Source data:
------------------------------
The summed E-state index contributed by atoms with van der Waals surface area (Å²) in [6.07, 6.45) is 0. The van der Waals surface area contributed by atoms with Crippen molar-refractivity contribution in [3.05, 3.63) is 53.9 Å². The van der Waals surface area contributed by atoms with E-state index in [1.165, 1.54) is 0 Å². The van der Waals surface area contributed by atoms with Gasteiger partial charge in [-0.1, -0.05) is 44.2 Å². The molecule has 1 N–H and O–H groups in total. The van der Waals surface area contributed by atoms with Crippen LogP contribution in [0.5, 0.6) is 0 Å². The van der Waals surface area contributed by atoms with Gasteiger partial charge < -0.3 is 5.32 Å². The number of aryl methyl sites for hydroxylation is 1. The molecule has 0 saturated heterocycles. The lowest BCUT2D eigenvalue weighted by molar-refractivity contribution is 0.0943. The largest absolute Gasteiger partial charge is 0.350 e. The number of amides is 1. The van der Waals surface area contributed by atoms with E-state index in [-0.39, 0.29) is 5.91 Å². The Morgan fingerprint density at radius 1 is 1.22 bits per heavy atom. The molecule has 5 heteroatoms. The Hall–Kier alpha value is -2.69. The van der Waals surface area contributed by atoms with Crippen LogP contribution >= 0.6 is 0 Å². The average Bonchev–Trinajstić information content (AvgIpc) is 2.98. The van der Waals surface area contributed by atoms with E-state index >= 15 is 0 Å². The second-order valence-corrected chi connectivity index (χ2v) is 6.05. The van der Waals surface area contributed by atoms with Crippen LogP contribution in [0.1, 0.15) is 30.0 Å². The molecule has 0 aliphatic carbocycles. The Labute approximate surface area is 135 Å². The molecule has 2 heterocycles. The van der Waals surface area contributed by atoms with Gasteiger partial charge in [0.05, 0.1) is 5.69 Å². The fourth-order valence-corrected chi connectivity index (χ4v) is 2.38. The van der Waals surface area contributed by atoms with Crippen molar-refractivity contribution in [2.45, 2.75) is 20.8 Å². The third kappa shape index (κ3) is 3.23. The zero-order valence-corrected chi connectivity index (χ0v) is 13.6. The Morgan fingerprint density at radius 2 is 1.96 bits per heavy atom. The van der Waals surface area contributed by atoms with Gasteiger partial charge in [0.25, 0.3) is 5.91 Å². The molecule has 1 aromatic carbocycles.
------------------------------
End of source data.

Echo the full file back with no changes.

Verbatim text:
The summed E-state index contributed by atoms with van der Waals surface area (Å²) in [6.07, 6.45) is 0. The van der Waals surface area contributed by atoms with Crippen molar-refractivity contribution in [3.05, 3.63) is 53.9 Å². The van der Waals surface area contributed by atoms with E-state index in [1.165, 1.54) is 0 Å². The van der Waals surface area contributed by atoms with Gasteiger partial charge in [-0.1, -0.05) is 44.2 Å². The molecule has 1 N–H and O–H groups in total. The van der Waals surface area contributed by atoms with Crippen LogP contribution in [0.5, 0.6) is 0 Å². The van der Waals surface area contributed by atoms with Gasteiger partial charge < -0.3 is 5.32 Å². The number of aryl methyl sites for hydroxylation is 1. The molecule has 0 saturated heterocycles. The lowest BCUT2D eigenvalue weighted by molar-refractivity contribution is 0.0943. The largest absolute Gasteiger partial charge is 0.350 e. The number of amides is 1. The van der Waals surface area contributed by atoms with E-state index in [-0.39, 0.29) is 5.91 Å². The Morgan fingerprint density at radius 1 is 1.22 bits per heavy atom. The molecule has 5 heteroatoms. The Hall–Kier alpha value is -2.69. The van der Waals surface area contributed by atoms with Crippen LogP contribution >= 0.6 is 0 Å². The average Bonchev–Trinajstić information content (AvgIpc) is 2.98. The van der Waals surface area contributed by atoms with E-state index >= 15 is 0 Å². The second-order valence-corrected chi connectivity index (χ2v) is 6.05. The van der Waals surface area contributed by atoms with Crippen LogP contribution in [0.1, 0.15) is 30.0 Å². The molecule has 0 aliphatic carbocycles. The Labute approximate surface area is 135 Å². The molecule has 2 heterocycles. The van der Waals surface area contributed by atoms with Gasteiger partial charge in [0.05, 0.1) is 5.69 Å². The fourth-order valence-corrected chi connectivity index (χ4v) is 2.38. The van der Waals surface area contributed by atoms with Crippen molar-refractivity contribution in [2.45, 2.75) is 20.8 Å². The third kappa shape index (κ3) is 3.23. The zero-order valence-corrected chi connectivity index (χ0v) is 13.6. The Morgan fingerprint density at radius 2 is 1.96 bits per heavy atom. The van der Waals surface area contributed by atoms with Gasteiger partial charge in [0.25, 0.3) is 5.91 Å². The molecule has 1 aromatic carbocycles.